The COVID-19 virus continues to impact every aspect of society, including health systems, businesses, the legal system, the economy, and ultimately everyone’s personal life. Substantial cultural and financial changes have changed the way millions of Americans function in the matter of a few short months. For small business owners, the requirement to shutter their doors caused millions of workers to lose income and file for unemployment. For parents, difficult decisions need to be made quickly regarding whether or not to send children back to school, participate in virtual education or homeschool. When parents face a loss of income, along with an inability to find gainful employment, they experience a devastating blow to their financial security which directly impacts their ability to pay their child support obligations. With less income, and completely novel and unique financial obligations now required for children, divorced parents need to take time to consider their financial obligations and child support payments in light of a global pandemic.
Federal Financial Relief
As a divorced parent struggling financially due to the COVID-19 outbreak, you may have the ability to find some financial relief through the Coronavirus Aid, Relief, and Economic Security Act (CARES Act). This federal act provided relief to both individuals and businesses suffering financially as a result of COVID-19. You may have already received your stimulus check which totaled up to $1,200 per person, and $500 per minor child under the age of 17. Additionally, the Families First Coronavirus Response Act (FFCRA) provides certain employers the ability to provide up to 80 hours of sick leave to certain full-time employees that qualify.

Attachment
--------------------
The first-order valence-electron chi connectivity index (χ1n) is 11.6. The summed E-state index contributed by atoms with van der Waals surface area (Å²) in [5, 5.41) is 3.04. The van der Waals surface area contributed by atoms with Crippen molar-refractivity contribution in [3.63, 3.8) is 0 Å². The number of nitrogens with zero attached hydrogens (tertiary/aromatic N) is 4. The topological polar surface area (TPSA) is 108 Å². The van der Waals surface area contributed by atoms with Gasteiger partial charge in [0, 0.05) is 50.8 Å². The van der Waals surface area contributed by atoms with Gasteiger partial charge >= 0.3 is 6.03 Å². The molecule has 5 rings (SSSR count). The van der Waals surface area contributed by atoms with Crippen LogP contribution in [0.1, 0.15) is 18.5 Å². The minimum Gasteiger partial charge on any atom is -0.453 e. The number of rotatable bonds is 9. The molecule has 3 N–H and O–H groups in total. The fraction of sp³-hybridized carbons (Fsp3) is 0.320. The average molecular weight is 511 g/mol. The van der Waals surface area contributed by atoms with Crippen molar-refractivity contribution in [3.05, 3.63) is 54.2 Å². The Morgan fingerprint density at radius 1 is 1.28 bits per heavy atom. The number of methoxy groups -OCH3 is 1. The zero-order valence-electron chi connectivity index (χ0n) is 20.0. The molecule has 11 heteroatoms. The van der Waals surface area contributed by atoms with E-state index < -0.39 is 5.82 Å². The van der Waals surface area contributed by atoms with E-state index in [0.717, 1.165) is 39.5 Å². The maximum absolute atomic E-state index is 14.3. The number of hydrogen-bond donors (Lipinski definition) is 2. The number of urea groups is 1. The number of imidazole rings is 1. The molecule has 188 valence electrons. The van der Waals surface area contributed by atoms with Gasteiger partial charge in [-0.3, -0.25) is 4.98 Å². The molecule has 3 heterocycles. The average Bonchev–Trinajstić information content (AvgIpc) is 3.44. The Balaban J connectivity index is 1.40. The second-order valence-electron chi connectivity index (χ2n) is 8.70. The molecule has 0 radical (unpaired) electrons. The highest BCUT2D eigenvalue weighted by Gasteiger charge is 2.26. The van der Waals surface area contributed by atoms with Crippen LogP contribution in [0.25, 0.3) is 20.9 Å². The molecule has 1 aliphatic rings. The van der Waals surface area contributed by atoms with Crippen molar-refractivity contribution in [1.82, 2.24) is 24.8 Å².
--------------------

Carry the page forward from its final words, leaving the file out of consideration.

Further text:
Many divorced parents remain curious whether or not this additional income will be considered income for child support purposes. While the federal government has not given specific advice regarding this issue, the fact that the CARES Act payments are one-time payments likely will not change your financial situation enough to alter any child support obligations. However, if you are delinquent in your child support obligations, you may not have received your stimulus payment under the CARES Act. In some cases, the Treasury Offset Program may take any federal tax returns or other federal payments if a parent failed to pay their child support obligations. To determine if you are on this federal list, you can contact the Internal Revenue Service at 1-800-304-3107.